WeightLiftingBeltSqueemAs far back as I can remember, I’ve been taught that weightlifting belts increase intra-abdominal pressure during performance of a resistance training exercise. The use of a weight belt can contribute to injury-free training by decreasing the compressive forces on the spinal column.

However, even with this benefit, if a client uses a belt for ALL resistance training exercises, the low back and abdominal muscles become unaccustomed to supporting the torso. These muscles can get WEAKER and may become more injury-prone.

So, when do we use a weight belt?

Exercises that put a heavy load (maximal or near maximal weight) on the trunk and place stress on the low back may benefit from the use of a belt. Examples include; front squat, back squat, standing shoulder press or deadlifts. High repetition training for these exercises do not require a belt.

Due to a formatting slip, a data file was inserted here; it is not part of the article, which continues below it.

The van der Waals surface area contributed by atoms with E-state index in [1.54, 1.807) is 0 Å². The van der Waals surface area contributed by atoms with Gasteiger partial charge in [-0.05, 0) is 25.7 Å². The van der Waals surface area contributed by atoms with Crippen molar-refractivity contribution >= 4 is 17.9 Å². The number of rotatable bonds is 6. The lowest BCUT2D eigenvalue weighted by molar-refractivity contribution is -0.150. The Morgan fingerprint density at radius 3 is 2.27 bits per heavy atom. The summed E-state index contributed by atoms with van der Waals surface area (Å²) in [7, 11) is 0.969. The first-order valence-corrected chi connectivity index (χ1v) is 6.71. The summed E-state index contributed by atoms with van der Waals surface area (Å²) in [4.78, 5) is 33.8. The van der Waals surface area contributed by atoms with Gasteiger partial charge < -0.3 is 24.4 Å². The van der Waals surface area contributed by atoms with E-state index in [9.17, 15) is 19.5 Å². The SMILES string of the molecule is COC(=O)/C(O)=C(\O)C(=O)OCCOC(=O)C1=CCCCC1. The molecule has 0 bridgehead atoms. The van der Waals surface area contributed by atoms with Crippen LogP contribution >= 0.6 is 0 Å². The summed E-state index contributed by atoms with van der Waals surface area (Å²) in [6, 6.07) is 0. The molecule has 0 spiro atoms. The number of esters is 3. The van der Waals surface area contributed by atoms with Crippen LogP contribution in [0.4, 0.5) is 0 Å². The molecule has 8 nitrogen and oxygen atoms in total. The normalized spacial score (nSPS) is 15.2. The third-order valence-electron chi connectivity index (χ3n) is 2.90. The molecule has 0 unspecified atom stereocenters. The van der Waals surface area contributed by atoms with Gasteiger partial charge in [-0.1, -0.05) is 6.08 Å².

Which brings me to the latest trend I see in the gym; women wearing belts that look like corsets for ALL their exercises. My concern is that they are setting themselves up for injury by doing this all the time. In addition, many people may be using these belts because they believe in the “spot-reduction myth”. Ladies, this belt will NOT make your waist smaller! Train hard, exercise consistently and avoid over-eating.

Finally, when these belts are cinched so tight, it displaces the organs and can interfere with your natural breathing process.

There is a time and place for a belt but not for every exercise and only for ground based, structural exercises that involve lifting maximal or near-maximal loads.